Battlefield Injury Mechanisms

Humans in Extreme Environments

Understanding the mechanisms of human response to high rate ballistic loading.  Develop experimental methods and computational techniques to understand the human response to ballistic loading.  Current research focuses include understanding the response of the brain and the body to ballistic loading conditions including accelerative loading conditions.  Experimental investigations in the response of the brain are designed to elucidate neuronal responses from mechanical loading at different rates.  Computational techniques are required to accurately represent the rate-dependent response of tissue to applied loading.

Principal Investigators: 

Christopher Hoppel,  christopher.p.hoppel.civ@mail.mil, (410) 278-8878;
Tusit Weerasooriya, tusit.weerasooriya@mail.mil, (410) 306-0969;
Sikhanda Satapathy, Sikhanda.S.Satapathy.civ@mail.mil, (410) 278-8565

Supporting Facilities:
Multi-Scale and Multi-Rate Experimental Mechanics Laboratory (APG)
The laboratory has developed numerous unique in situ experimental methods at different length-scales to explore the rate-dependent response of materials (including bio materials) using novel loading methods at different rates.  Response measurement diagnostics include wide-field, fluorescent, confocal, electron microscopy, macro/micro-DIC methods and micro-CT methods. We are also in the process of developing in situ X-ray diffraction microscopy (SAXS and WAXS) methods.  Mechanical loading devices include specially designed Hopkinson bars and other specialized loading devices to apply Army relevant loading to materials scaling from centimeters to sub-micrometers.

Understanding the Mechanisms of Traumatic Brain Injury (APG)

Develop in situ experimental methods to characterize the neuronal response to different rates of loading including ballistic loading.  Develop computational techniques to represent the electrical, mechanical, and chemical responses of the brain to stress waves applied to the body.

Principal Investigators: 

Christopher Hoppel, christopher.p.hoppel.civ@mail.mil, (410) 278-8878;
Tusit Weerasooriya, tusit.weerasooriya@mail.mil, (410) 306-0969;
Sikhanda Satapathy, Sikhanda.S.Satapathy.civ@mail.mil, (410) 278-8565

Computational Methods for Tissues (APG)

Develop numerical methods to capture hierarchy of tissue organization bridging length scales and multi-physics response.  Develop analysis tools to capture biovariability. Develop computational tools to seamlessly process imaging data, produce solid models, and discretize into robust computational models for analysis.

Principal Investigators: 

Sikhanda Satapathy, Sikhanda.S.Satapathy.civ@mail.mil, (410) 278-8565

Deformation and Failure Mechanisms for Army-Relevant Materials (APG)

Understanding the relationship between mechanical, electrical, and chemical response of materials at different length scales to mechanical loading with focus on rates experienced by Soldiers on the battlefield.  Developing in situ experimental methods and conducting investigations to identify associated micro-mechanisms through quantitative visualization.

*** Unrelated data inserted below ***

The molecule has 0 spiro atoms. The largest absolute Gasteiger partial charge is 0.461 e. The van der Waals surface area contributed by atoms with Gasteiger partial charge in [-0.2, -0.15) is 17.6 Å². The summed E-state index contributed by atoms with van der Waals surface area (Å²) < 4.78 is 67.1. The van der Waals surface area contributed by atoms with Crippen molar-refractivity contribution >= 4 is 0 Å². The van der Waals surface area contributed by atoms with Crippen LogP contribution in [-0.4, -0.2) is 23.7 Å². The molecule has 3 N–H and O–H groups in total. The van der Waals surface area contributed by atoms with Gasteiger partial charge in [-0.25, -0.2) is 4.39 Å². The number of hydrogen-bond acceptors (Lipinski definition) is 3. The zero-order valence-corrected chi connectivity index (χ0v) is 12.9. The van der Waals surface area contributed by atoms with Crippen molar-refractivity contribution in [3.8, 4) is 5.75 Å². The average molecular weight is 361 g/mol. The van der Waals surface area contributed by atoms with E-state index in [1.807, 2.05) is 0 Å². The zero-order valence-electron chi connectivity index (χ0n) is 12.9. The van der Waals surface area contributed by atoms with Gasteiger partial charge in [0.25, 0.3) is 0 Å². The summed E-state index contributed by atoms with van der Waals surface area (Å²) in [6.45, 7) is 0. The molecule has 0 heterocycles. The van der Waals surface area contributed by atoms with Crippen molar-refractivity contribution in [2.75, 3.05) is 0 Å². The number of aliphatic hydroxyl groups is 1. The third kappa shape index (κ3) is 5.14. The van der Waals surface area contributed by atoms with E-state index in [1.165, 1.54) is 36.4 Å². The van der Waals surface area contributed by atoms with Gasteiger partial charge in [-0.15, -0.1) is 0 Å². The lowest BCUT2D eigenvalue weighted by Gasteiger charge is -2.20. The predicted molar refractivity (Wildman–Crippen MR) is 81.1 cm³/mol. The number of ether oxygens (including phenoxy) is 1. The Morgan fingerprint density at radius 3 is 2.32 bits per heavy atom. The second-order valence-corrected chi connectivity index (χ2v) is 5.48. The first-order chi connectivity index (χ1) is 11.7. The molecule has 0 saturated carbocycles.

Principal Investigators: 

Tusit Weerasooriya, tusit.weerasooriya@mail.mil, (410) 306-0969

Supporting Facilities:
Multi-Scale and Multi-Rate Experimental Mechanics Laboratory (APG)
The laboratory has developed many unique in-situ experimental methods at different length-scales to explore the rate-dependent response of materials (including bio materials) using novel loading methods at different rates. Response measuring diagnostics include wide-field, fluorescent, confocal, electron microscopy, macro/micro-DIC methods and micro-CT methods.  This lab is in the process of developing in situ X-ray diffraction microscopy (SAXS and WAXS) methods.  Mechanical loading devices include specially designed Hopkinson bars and other specialized loading devices to apply Army relevant loading to materials scaling from centimeters to sub-micrometers.

Enhanced Prediction of Skeletal Injury Risk Due to Under-Body Blast (UBB)

The Warrior Injury Assessment Manikin (WIAMan) project is developing a new, scientifically valid capability to assess the probability of skeletal injury to occupants of ground vehicles subjected to the effects of an under-body blast (UBB) event such as a Live-Fire test. The project will produce new biomechanics knowledge and an anthropomorphic test device (ATD) designed to have human-like response to vertical, high-energy, high-acceleration conditions. A vast amount of biomechanics test data can be leveraged for test purposes.

The WIAMan Accelerative Loading Fixture (ALF) at Aberdeen Proving Ground is designed to generate predictable and repeatable under-body blast loading conditions to simulated vehicle occupants, both for non-injurious and injurious testing. The ALF, with surrounding facilities at Fuse Range and EF-10, provides a unique biomechanics research and test capability for post-mortem human surrogate (PMHS) and anthropomorphic test device (ATD) experiments.

Principal Investigators: 

Mr. Randy Coates, randolph.s.coates.civ@mail.mil, (410) 278-3498

Equipment Available:
Accelerative Loading Fixture